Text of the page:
In January 2015 senator Bartolomeo Pepe, a former member of the Five Star Movement (M5S), joined the party,[17] giving it parliamentary representation after seven years. In June another former senator of the M5S, Paola De Pin, joined the Greens[18][19] and sat with senator Pepe within the Great Autonomies and Freedom group.[20] Both Pepe and De Pin would soon leave the party. Another former M5S senator, Cristina De Pietro, would join the Greens in November 2016[20] and leave next year.[21]

In November 2015, during a party congress, Covatta was elected spokersperson, succeeding to co-spokerspersons Bonelli and Zanella.[22] However, Covatta's role was soon transformed into that of a testimonial. In 2017 the party appointed Bonelli and Fiorella Zabatta to serve as day-to-day coordinators, while Zanella would oversee foreign policy and relations with European Greens. Later that year a third coordination was added: Gianluca Carrabs.

Return to the centre-left[edit]

In December 2017, in an internal referendum, 73% of Green members voted in favour of their party's return to the moderate centre-left coalition led by the PD.[23][24][25] Consequently, the Greens formed, along with the Italian Socialist Party and Civic Area, the Together electoral list for the 2018 general election.[26][27][28] When the results came in, the list had obtained a mere 0.6% of the vote and no seats; additionally, no Green was elected in single-seat constituencies.

Popular support[edit]

In their history the Greens were never able to reach the electoral success of many green parties all around Europe. They have a stable share of vote around 2% and experienced a slight decline in the last decade. Their characterization as party of the far left did not help them in Northern Italy,[citation needed] where they had their best results at the beginning (for instance 7.1% in the 1990 Venetian regional election).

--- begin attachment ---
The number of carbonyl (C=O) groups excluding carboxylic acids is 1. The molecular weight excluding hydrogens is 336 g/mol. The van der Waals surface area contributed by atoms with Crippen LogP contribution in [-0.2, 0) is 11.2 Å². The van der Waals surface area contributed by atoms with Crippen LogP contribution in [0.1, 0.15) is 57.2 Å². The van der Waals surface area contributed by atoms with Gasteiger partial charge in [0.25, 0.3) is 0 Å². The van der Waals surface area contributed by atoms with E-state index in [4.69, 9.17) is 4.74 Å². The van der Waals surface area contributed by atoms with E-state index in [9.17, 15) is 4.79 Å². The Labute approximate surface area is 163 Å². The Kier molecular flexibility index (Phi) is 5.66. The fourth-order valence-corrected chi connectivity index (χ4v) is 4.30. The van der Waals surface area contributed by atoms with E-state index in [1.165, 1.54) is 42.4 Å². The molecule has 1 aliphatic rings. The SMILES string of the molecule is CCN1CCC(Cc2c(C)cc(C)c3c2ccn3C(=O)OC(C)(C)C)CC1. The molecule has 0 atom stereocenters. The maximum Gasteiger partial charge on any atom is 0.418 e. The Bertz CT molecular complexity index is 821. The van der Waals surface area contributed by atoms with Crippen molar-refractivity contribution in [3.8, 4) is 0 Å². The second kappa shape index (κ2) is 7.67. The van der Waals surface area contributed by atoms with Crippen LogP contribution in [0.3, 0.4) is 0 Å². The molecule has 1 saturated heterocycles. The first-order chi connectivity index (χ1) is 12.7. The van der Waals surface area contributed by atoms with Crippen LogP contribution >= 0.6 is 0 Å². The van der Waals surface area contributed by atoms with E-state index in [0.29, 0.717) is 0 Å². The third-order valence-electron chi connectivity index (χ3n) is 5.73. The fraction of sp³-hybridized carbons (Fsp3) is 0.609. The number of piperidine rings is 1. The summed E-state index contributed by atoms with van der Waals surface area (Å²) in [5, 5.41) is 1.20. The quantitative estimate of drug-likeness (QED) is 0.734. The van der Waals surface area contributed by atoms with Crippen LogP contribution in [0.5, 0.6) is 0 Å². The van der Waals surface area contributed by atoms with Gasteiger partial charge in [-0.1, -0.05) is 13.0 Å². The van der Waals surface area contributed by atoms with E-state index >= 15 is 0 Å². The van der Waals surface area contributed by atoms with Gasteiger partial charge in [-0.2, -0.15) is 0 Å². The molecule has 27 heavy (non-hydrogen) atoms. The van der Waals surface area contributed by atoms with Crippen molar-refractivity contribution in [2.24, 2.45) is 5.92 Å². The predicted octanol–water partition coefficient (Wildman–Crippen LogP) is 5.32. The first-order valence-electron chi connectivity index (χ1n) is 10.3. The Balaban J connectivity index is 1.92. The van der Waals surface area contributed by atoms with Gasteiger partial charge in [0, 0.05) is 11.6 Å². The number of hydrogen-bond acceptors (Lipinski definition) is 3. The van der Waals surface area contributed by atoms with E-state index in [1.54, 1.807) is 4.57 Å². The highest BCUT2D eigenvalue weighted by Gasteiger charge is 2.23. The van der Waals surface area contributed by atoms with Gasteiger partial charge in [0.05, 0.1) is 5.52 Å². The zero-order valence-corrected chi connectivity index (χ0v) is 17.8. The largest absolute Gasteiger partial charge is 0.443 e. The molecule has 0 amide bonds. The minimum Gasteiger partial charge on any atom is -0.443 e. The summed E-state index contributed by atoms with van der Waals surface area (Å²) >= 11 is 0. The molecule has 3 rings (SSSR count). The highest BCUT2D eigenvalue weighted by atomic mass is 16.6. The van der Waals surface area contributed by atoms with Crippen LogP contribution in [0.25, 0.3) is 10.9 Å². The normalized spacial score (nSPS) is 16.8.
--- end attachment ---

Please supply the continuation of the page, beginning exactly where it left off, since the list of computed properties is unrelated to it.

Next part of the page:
The Greens are stronger in cities and urban areas (Milan, Venice, Rome, Naples, etc.), in northern mountain regions, such as Trentino-Alto Adige/Südtirol (especially in South Tyrol, where they are organised in the local Greens, a broader left-wing party) and Aosta Valley (where the local section, the Alternative Greens, were merged into Autonomy Liberty Participation Ecology in 2010), and in some southern regions, such as Basilicata and Campania.

Election results[edit]

Italian Parliament[edit]

Chamber of Deputies
Election year # of
overall votes
% of
overall vote
# of
overall seats won
+/– Leader
1987 969,218 2.5
13 / 630
Gianni Mattioli
1992 1,093,995 2.8
16 / 630
Increase 3
Carlo Ripa di Meana
1994 1,047,268 2.7
11 / 630
Decrease 5
Carlo Ripa di Meana
1996 938,665 2.5
14 / 630
Increase 3
Carlo Ripa di Meana
2001 805.340 (with SDI) 2.2 (with SDI)
8 / 630
Decrease 5
Grazia Francescato
2006 783,944 2.1
15 / 630
Increase 7
Alfonso Pecoraro Scanio
2008 into The Left – The Rainbow
0 / 630
Decrease 15
Alfonso Pecoraro Scanio
2013 into Civil Revolution
0 / 630
Angelo Bonelli
Senate of the Republic
Election year # of
overall votes
% of
overall vote
# of
overall seats won
+/– Leader
1987 634,182 1.9
1 / 315
Gianni Mattioli
1992 1,022,558 3.0
4 / 315
Increase 3
Carlo Ripa di Meana
1994 into the Progressives
7 / 315
Increase 3
Carlo Ripa di Meana
1996 into The Olive Tree
14 / 315
Increase 7
Carlo Ripa di Meana
2001 into The Olive Tree
8 / 315
Decrease 6
Grazia Francescato
2006 1,423,226 (with PdCI) 4.2 (with PdCI)
11 / 315
Increase 3
Alfonso Pecoraro Scanio
2008 into The Left – The Rainbow
0 / 315
Decrease 11
Alfonso Pecoraro Scanio
2013 into Civil Revolution
0 / 315
Angelo Bonelli

European Parliament[edit]

Election year # of
overall votes
% of
overall vote
# of
overall seats won
+/– Leader
1994 1,055,797 3.2
3 / 87
Carlo Ripa di Meana
1999 548,908 1.8
2 / 87
Decrease 1
Grazia Francescato
2004 803,356 2.5
2 / 78
Alfonso Pecoraro Scanio
2009 958,458 (with SeL) 3.1 (with SeL)
0 / 72
Alfonso Pecoraro Scanio
2014 250,102 (with GI) 0.9 (with GI)
0 / 73
Angelo Bonelli

Regional Councils[edit]